Cointelegraph By Greg Thomson
A new bill introduced to the Rhode Island state legislature aims to boost the state’s economy by opening up the “Ocean State” to blockchain innovators.
Dubbed the Rhode Island Economic Growth Blockchain Act, the bill was introduced on Feb. 8 by Republican House representatives David Place and Blake Filippi. The bill states that the proposed creation of a regulatory sandbox in Rhode Island was spurred by the need to compete in the twenty-first-century economy:
“The state of Rhode Island understands that to compete in the twenty-first century economy, Rhode Island must offer one of the best business environments in the United States for blockchain and technology innovators, and should offer a comprehensive regulatory technology sandbox for these innovators to develop the next generation of digital products and services in Rhode Island.”
As well as creating a more welcoming environment for budding blockchain companies, the bill also seeks to establish regulations for the sale of hemp and aims to reform the banking infrastructure which has until now refused to associate with crypto or cannabis products.
Per its summary, the bill would “set regulations for the sale of hemp, regulate virtual and digital assets and establish depository banks for these purposes.”
Referring to blockchain technology specifically, the bill notes the utility of a possible state-wide blockchain records filing system:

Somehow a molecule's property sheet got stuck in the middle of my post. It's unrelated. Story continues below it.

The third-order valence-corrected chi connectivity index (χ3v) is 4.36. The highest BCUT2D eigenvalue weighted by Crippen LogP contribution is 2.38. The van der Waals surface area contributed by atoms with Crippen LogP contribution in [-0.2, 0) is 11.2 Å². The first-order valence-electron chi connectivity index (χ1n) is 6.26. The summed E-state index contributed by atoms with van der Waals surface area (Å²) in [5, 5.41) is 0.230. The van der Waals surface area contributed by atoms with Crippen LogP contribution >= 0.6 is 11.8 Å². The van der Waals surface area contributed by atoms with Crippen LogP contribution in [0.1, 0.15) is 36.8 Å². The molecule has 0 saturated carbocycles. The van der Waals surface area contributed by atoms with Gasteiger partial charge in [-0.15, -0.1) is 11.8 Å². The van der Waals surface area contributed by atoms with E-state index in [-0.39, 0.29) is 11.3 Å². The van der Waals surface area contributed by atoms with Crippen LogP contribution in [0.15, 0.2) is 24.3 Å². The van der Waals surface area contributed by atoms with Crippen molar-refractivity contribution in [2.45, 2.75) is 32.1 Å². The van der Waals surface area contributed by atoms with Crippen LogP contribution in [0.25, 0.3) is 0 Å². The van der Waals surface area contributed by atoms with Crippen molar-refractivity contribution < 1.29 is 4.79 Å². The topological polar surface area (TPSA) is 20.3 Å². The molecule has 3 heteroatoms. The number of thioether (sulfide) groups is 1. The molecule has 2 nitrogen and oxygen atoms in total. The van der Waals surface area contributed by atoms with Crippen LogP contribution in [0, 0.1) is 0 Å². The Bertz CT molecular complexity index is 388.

“The state understands a public-private partnership developing an immutable interagency-industry-operability blockchain filing system is vital and redevelopment investment in opportunity zones that shall install, maintain, and organize within the system of blockchain records throughout the state is advantageous.”
The document states that laws must be updated to keep pace with technological innovations, noting that existing laws were drafted long before the advent of cryptocurrency and blockchain.
The sudden emergence of state-legal cannabis at the same as cryptocurrency has seen banks keep their doors closed to both industries, largely due to concerns over illegality at a federal level, and a general lack of regulatory guidance. The bill also aims to create a banking system more conducive to cannabis and cryptocurrency.
“The rapid innovation of blockchain technology including the growing use of virtual currency and other digital assets has resulted in many blockchain innovators being unable to access secure and reliable banking services thereby hampering development of blockchain services and products in the marketplace,” it states.